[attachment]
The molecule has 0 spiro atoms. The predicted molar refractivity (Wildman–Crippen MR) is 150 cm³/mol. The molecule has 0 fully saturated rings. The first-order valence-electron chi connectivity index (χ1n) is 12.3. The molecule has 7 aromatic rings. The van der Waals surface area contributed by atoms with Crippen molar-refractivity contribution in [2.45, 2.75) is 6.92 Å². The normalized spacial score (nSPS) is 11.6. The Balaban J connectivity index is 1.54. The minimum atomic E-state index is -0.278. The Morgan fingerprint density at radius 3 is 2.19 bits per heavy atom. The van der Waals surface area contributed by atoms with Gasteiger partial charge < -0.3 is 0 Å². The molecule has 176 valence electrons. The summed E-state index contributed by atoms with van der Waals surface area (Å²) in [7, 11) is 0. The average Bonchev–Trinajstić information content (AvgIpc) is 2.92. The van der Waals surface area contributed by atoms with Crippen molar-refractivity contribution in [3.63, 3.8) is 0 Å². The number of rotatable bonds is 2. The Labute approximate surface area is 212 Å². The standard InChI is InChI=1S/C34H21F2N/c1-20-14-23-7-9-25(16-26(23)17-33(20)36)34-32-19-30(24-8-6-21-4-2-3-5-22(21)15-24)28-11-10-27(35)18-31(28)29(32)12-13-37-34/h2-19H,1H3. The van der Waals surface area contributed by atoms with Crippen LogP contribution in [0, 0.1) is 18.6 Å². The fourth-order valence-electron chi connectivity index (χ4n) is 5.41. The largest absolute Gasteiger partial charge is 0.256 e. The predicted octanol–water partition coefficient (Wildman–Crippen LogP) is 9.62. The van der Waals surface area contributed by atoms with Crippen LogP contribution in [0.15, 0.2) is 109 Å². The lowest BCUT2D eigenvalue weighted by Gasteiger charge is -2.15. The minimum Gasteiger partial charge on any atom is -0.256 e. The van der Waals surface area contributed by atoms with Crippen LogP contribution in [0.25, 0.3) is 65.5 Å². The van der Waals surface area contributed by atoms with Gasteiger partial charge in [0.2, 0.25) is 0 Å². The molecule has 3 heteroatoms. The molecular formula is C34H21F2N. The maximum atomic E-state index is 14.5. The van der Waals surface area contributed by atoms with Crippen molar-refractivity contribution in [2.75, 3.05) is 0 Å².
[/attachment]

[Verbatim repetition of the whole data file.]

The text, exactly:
The molecule has 0 spiro atoms. The predicted molar refractivity (Wildman–Crippen MR) is 150 cm³/mol. The molecule has 0 fully saturated rings. The first-order valence-electron chi connectivity index (χ1n) is 12.3. The molecule has 7 aromatic rings. The van der Waals surface area contributed by atoms with Crippen molar-refractivity contribution in [2.45, 2.75) is 6.92 Å². The normalized spacial score (nSPS) is 11.6. The Balaban J connectivity index is 1.54. The minimum atomic E-state index is -0.278. The Morgan fingerprint density at radius 3 is 2.19 bits per heavy atom. The van der Waals surface area contributed by atoms with Gasteiger partial charge < -0.3 is 0 Å². The molecule has 176 valence electrons. The summed E-state index contributed by atoms with van der Waals surface area (Å²) in [7, 11) is 0. The average Bonchev–Trinajstić information content (AvgIpc) is 2.92. The van der Waals surface area contributed by atoms with Crippen molar-refractivity contribution in [3.63, 3.8) is 0 Å². The number of rotatable bonds is 2. The Labute approximate surface area is 212 Å². The standard InChI is InChI=1S/C34H21F2N/c1-20-14-23-7-9-25(16-26(23)17-33(20)36)34-32-19-30(24-8-6-21-4-2-3-5-22(21)15-24)28-11-10-27(35)18-31(28)29(32)12-13-37-34/h2-19H,1H3. The van der Waals surface area contributed by atoms with Crippen LogP contribution in [0, 0.1) is 18.6 Å². The fourth-order valence-electron chi connectivity index (χ4n) is 5.41. The largest absolute Gasteiger partial charge is 0.256 e. The predicted octanol–water partition coefficient (Wildman–Crippen LogP) is 9.62. The van der Waals surface area contributed by atoms with Crippen LogP contribution in [0.15, 0.2) is 109 Å². The lowest BCUT2D eigenvalue weighted by Gasteiger charge is -2.15. The minimum Gasteiger partial charge on any atom is -0.256 e. The van der Waals surface area contributed by atoms with Crippen LogP contribution in [0.25, 0.3) is 65.5 Å². The van der Waals surface area contributed by atoms with Gasteiger partial charge in [0.2, 0.25) is 0 Å². The molecule has 3 heteroatoms. The molecular formula is C34H21F2N. The maximum atomic E-state index is 14.5. The van der Waals surface area contributed by atoms with Crippen molar-refractivity contribution in [2.75, 3.05) is 0 Å².